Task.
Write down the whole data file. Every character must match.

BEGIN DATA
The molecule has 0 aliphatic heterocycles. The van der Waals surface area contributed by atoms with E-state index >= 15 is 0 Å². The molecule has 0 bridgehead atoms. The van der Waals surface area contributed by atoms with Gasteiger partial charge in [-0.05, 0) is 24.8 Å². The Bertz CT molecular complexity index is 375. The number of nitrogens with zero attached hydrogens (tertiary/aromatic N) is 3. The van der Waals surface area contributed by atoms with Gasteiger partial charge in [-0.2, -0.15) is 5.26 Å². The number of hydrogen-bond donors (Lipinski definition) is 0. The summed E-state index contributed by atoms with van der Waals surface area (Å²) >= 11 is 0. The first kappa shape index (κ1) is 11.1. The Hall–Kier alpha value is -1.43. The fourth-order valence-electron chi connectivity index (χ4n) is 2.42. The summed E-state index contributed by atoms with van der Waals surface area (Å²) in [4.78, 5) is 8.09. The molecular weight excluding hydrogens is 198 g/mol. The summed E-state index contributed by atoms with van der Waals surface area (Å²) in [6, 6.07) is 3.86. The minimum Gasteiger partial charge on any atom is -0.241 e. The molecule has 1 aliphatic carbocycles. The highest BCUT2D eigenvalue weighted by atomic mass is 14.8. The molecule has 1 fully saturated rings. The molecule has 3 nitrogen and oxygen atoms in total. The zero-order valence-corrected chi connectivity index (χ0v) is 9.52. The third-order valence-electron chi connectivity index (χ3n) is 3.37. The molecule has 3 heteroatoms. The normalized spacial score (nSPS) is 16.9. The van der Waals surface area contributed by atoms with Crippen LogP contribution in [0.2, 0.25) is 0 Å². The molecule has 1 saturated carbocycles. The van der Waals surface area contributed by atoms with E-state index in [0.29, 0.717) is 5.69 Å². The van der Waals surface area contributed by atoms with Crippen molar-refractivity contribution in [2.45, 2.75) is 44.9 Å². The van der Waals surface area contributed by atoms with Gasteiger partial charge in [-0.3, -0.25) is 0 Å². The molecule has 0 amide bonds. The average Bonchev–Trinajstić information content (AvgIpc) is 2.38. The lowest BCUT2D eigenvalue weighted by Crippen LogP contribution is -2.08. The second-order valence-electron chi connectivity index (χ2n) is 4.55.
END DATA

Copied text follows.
The molecule has 0 aliphatic heterocycles. The van der Waals surface area contributed by atoms with E-state index >= 15 is 0 Å². The molecule has 0 bridgehead atoms. The van der Waals surface area contributed by atoms with Gasteiger partial charge in [-0.05, 0) is 24.8 Å². The Bertz CT molecular complexity index is 375. The number of nitrogens with zero attached hydrogens (tertiary/aromatic N) is 3. The van der Waals surface area contributed by atoms with Gasteiger partial charge in [-0.2, -0.15) is 5.26 Å². The number of hydrogen-bond donors (Lipinski definition) is 0. The summed E-state index contributed by atoms with van der Waals surface area (Å²) >= 11 is 0. The first kappa shape index (κ1) is 11.1. The Hall–Kier alpha value is -1.43. The fourth-order valence-electron chi connectivity index (χ4n) is 2.42. The summed E-state index contributed by atoms with van der Waals surface area (Å²) in [4.78, 5) is 8.09. The molecular weight excluding hydrogens is 198 g/mol. The summed E-state index contributed by atoms with van der Waals surface area (Å²) in [6, 6.07) is 3.86. The minimum Gasteiger partial charge on any atom is -0.241 e. The molecule has 1 aliphatic carbocycles. The highest BCUT2D eigenvalue weighted by atomic mass is 14.8. The molecule has 1 fully saturated rings. The molecule has 3 nitrogen and oxygen atoms in total. The zero-order valence-corrected chi connectivity index (χ0v) is 9.52. The third-order valence-electron chi connectivity index (χ3n) is 3.37. The molecule has 3 heteroatoms. The normalized spacial score (nSPS) is 16.9. The van der Waals surface area contributed by atoms with Crippen LogP contribution in [0.2, 0.25) is 0 Å². The molecule has 1 saturated carbocycles. The van der Waals surface area contributed by atoms with E-state index in [0.29, 0.717) is 5.69 Å². The van der Waals surface area contributed by atoms with Crippen molar-refractivity contribution in [2.45, 2.75) is 44.9 Å². The van der Waals surface area contributed by atoms with Gasteiger partial charge in [-0.3, -0.25) is 0 Å². The molecule has 0 amide bonds. The average Bonchev–Trinajstić information content (AvgIpc) is 2.38. The lowest BCUT2D eigenvalue weighted by Crippen LogP contribution is -2.08. The second-order valence-electron chi connectivity index (χ2n) is 4.55.